After we returned upstream on the Black to the campground, we decided to check out the trail north of Sunnyvale Road.  The campground manager informed me that the $10 day pass I purchased to access their take-out would allow us to use their trail system.  The trail itself was an easy 300′ hike down to the water.  A bit of wading was required to proceed up the creek, but we soon encountered “Lost Falls” again and were able to take pictures with different lighting.  After that we waded down to the slot canyon and Roaring Creek Falls for more photos.

In summary this was a fantastic little creek that’s not kayakable, but is still well worth checking out.  There are two main ways you can access it. 

  1. You can hike the creek after paddling to the mouth on the Black River.  For most paddlers, a Roaring Creek trip will be too short to do by itself so will need to be combined with a longer trip on the Black (such as going down to Melrose).
  2. You can access the creek from the trail network, but be sure to pay the campground if you use this (you will need to display a permit from your car mirror).
Note:  All the land on both sides of Roaring Creek is private, so it is very important that you stay in the streambed while hiking and be respectful of the adjacent property.


Lost Falls Campground:  You must purchase a $10 guest pass from the office to use their access by the beach.  During busy Saturdays, the office may potentially not allow you to park by the river which would be fairly inconvenient.  After launching from the beach, you can kayak a half mile downstream to the mouth of Roaring Creek.  The return half mile trip to the campground is very easy because the current on the Black is very slow.

Sunnyvale Road Trail:  Located here, this is a convenient trail that leads to the creek just below “Lost Falls”.  You must have a guest pass or get permission from Lost Falls Campground to use this trail.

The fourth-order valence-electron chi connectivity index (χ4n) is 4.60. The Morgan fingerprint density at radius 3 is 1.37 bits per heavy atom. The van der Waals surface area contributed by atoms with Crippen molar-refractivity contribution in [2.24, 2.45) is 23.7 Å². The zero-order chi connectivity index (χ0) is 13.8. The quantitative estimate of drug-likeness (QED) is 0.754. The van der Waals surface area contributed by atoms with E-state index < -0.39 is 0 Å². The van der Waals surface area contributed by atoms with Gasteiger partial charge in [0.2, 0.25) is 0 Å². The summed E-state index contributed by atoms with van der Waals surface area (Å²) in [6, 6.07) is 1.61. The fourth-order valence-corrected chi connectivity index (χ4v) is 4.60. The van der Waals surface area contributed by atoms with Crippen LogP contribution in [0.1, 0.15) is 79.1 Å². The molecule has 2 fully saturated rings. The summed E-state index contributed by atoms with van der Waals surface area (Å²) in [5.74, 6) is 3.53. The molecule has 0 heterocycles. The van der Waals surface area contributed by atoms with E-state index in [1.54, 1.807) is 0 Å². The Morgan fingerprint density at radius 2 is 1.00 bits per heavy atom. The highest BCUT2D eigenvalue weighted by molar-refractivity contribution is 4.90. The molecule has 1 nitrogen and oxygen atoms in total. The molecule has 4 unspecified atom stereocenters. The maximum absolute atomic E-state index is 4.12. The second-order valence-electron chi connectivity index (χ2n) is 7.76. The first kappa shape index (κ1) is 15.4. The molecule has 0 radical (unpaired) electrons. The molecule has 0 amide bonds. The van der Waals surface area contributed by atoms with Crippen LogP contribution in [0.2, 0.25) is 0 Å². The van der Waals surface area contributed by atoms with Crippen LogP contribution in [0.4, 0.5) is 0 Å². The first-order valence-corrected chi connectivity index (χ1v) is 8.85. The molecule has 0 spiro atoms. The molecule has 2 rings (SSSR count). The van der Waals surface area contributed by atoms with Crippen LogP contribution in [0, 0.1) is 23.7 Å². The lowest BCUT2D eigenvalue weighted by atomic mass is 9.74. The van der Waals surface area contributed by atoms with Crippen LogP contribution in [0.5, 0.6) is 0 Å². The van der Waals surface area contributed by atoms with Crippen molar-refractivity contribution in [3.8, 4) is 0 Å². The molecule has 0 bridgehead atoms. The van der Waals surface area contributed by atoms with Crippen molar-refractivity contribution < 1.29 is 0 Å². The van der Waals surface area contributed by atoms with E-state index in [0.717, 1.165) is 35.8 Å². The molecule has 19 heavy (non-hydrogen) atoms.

Water Temperature:  Despite being August, the water was incredibly cold.  Insulated aquatic footwear is recommended (like these NRS boots).

Slipping:  The exposed bedrock is very slippery, especially by the ledges.  Be careful where you wade and step.

Logjams:  There are several downed trees that partly block the creek.  It is not difficult to wade past/under these.  These are much more common upstream from “Lost Falls”. 

Ledges:  There are numerous ledges on the creek…some roughly 3′ high.  If there were no logjams and enough water from a big rain, the creek in theory would be an amazing whitewater run with Class 3-4 rapids.  But because of the deadfall that will likely never be cleared out, I doubt the creek will ever be kayaked.

River Depth:

There are no analogous gauges you can use.  Roughly speaking you only want to wade the creek when it is low, else you won’t get past the ledges.  Typically the creek should be low in later summer or fall.  Or you can judge it has rained…1-2 days the creek will likely be too high.  4-5+ days…you’re likely fine.

Other Black River Area Creeks:

Many parts of the Black River watershed are extraordinarily scenic.  Multiple creeks have dells, slot canyons, ledges or waterfalls.  Some have yet to even be discovered.  In fact, I think if you were to argue for Wisconsin to get a National Park, the Black River area would be a prime candidate. 

I thought it would be interesting to provide a bullet list of the more noteworthy tributaries with a focus on how scenic and accessible they are.  This list (roughly) starts from the north end of the watershed and works its way downstream.

  • Popple River:  This features some terrific boulder gardens.
  • Rock Creek:  I tried kayaking it…just too shallow.  Nice boulder gardens though.
  • O’Neill Creek:  I don’t know much about this creek, but I think the dam in Neillsville buries the best cliffs.  If you paddle beyond the dam though, there may be interesting features on the creek.
  • Cunningham Creek:  I don’t know much about this creek, but interesting rapids and boulders can be seen from the Hwy 73 bridge.
  • Wedges Creek:  While known more for its boulder gardens than outcrops, it does have some features that remind you of its neighbor Halls Creek.
    • Five Mile Creek:  This Wedges tributary has long been on my to-do list, but a recent wind storm may have created too many logjams.
  • Eau Claire River Tributaries:  The south edge of the Eau Claire watershed has a similar geology and vibe to the Black River creeks.